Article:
The majority of people weighing in on Miguel Cabrera’s new deal are going to exclaim how crazy it is and how baseball players are overpaid, but it’s probably worth remembering that since 2002, baseball player total salaries, as a share of new revenue, have declined from 56 percent to 40 percent. And that as average payroll has gone up by 58 percent in that time, team revenue has gone up by 122 percent.
That comes from Matt Swartz of The Hardball Times, who drops some Econ 101 on us about these things — with lots of graphs and data and stuff — concluding that, while eyes continue to pop every time a new contract is signed, baseball players are getting increasingly smaller pieces of the growing baseball revenue pie.
So, lament the “greedy” players all you want. But don’t forget to think about what the owners are making these days. And that’s without even picking up a bat or a glove.
This is happening, people.
Earlier we heard Joe Maddon being non-committal about Kyle Schwarber joining the Cubs for the World Series. Now it seems pretty clear that the Cubs are committal indeed: Jon Morosi reports that Schwarber is en route to Cleveland from Arizona on a private jet and that he’s expected to DH in Game 1 tomorrow night.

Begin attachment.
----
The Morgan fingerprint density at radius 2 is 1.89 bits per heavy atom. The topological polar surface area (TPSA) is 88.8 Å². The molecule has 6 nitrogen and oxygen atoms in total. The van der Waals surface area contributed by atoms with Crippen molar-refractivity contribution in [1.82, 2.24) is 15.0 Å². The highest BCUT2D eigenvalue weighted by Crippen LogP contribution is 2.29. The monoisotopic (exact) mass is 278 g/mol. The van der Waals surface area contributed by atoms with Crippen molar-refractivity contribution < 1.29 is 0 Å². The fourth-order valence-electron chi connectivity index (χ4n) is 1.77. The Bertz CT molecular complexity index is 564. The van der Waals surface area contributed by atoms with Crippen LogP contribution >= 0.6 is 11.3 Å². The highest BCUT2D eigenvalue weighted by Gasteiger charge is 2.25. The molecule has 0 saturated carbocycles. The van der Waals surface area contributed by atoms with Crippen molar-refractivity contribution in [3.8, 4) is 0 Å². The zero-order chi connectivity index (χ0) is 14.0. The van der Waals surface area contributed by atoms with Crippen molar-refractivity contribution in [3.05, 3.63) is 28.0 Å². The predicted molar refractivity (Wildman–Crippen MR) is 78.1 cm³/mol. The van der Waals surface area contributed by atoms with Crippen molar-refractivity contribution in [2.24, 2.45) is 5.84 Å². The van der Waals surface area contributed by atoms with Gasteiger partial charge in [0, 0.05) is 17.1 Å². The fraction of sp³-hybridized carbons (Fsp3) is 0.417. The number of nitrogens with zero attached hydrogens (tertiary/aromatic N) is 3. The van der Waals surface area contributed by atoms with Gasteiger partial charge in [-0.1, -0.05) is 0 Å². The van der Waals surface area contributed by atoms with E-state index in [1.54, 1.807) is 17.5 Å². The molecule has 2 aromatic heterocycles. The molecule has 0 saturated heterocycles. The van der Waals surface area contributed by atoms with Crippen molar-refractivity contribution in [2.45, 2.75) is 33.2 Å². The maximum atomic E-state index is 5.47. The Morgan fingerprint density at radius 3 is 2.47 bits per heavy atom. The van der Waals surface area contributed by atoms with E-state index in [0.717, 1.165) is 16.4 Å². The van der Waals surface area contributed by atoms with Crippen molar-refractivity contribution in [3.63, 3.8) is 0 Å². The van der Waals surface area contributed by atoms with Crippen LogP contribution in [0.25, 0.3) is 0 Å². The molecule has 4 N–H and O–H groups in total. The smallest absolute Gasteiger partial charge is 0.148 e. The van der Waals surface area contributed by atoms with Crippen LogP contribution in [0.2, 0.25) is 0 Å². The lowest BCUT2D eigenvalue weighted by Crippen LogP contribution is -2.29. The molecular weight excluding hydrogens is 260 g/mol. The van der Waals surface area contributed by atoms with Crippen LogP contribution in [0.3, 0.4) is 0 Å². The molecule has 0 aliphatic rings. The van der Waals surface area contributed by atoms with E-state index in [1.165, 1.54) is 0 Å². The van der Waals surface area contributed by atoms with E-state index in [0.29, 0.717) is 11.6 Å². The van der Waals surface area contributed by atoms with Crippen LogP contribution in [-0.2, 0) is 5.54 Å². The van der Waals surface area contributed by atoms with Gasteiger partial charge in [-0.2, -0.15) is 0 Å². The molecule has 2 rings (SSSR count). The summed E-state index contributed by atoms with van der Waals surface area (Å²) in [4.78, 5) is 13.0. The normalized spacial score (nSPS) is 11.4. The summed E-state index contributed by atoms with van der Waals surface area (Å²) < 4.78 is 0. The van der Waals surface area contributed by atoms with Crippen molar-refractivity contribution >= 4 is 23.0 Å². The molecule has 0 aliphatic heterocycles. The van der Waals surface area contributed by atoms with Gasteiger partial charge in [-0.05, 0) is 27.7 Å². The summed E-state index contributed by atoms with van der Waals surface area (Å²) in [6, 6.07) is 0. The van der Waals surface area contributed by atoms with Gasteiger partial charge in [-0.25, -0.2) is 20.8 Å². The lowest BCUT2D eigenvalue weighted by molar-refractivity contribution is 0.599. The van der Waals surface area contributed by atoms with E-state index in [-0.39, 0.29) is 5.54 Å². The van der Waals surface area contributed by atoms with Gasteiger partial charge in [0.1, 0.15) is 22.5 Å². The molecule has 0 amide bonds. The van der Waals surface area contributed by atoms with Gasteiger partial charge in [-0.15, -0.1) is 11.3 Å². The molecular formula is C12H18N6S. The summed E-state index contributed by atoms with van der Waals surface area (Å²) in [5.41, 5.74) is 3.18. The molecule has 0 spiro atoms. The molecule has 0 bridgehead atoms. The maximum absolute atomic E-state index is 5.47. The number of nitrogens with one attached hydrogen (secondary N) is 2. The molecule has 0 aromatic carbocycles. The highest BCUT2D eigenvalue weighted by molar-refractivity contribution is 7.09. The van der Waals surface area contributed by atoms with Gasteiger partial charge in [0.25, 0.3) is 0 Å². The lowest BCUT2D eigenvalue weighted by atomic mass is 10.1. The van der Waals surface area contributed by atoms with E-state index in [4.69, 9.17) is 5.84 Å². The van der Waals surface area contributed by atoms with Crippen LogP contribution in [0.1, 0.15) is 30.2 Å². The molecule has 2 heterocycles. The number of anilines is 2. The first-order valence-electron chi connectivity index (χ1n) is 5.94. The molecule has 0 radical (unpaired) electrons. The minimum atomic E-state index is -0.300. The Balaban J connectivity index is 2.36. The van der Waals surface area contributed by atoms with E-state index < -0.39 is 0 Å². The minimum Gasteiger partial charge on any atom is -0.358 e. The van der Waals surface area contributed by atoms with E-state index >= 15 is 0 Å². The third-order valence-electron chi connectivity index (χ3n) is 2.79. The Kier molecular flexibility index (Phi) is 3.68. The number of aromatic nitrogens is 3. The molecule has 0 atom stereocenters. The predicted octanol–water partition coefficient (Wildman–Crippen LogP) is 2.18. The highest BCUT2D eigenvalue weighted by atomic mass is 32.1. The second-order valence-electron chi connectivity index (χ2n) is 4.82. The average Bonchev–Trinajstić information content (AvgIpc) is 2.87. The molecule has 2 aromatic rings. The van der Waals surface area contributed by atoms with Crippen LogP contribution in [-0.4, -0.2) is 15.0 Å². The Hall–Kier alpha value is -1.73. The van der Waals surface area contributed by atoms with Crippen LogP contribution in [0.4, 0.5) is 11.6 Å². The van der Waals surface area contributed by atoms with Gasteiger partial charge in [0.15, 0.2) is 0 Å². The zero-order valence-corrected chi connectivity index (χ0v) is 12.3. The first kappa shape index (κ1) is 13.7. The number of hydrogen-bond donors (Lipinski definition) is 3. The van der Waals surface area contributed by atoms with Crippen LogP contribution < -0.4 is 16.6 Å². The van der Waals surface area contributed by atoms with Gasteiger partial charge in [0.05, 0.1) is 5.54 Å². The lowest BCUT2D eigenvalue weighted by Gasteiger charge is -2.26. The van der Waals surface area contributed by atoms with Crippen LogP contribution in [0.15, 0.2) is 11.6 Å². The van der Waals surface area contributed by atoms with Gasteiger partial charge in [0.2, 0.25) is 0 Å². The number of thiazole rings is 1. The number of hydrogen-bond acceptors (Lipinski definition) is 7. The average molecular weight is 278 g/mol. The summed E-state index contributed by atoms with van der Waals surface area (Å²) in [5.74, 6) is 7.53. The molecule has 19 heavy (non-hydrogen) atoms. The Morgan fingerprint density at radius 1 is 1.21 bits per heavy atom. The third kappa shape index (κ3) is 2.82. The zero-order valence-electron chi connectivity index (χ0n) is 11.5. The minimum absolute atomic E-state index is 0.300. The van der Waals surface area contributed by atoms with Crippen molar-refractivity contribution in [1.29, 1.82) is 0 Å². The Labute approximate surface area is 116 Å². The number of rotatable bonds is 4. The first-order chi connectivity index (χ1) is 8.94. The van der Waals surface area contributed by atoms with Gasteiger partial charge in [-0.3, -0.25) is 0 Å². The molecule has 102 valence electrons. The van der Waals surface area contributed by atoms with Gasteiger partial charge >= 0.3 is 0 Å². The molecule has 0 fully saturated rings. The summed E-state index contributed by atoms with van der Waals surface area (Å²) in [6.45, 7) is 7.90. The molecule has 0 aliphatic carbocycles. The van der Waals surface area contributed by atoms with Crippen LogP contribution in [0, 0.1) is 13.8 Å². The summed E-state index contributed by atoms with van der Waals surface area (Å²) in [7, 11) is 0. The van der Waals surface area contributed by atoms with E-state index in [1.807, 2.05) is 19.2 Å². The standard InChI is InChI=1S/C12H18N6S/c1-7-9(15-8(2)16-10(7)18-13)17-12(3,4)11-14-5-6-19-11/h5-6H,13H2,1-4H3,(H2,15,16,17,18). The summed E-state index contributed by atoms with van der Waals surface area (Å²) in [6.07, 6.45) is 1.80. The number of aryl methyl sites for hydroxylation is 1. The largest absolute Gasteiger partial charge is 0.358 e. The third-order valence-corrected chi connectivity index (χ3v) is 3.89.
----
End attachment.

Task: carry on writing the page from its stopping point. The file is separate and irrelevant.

Schwarber hasn’t played in a game that counted since April 7. His potent bat is could be a windfall for a Cubs team that didn’t have a game-changing option at DH in the American League park.
Schwarber lost the whole season due to a knee injury, but he hit .246/.355/.487 with 16 homers and 43 RBI in 69 games as a rookie in 2015. His big coming out party was in the playoffs, however, when he hit three homers in five postseason games while going 7-for-13 with two walks in five games.
Paul Hoynes of the Cleveland Plain Dealer reports that Indians First Baseman/DH Carlos Santana shagged some flyballs in left field during the Indians’ workout today.
Sure, why not? Santana has played one game in the outfield in his major league career and that was over four years ago, but the Indians will have to play in Chicago without the DH, meaning either losing Santana’s bat or that of Mike Napoli.
It would be up to Terry Francona to decide if that happens, but ultimately I don’t think he’ll make it real and, rather, will just forget about it, because Santana’s defense out there would in no way be smooth.
I’m sorry. I’m sick today and I’m on a lot of cold medicine.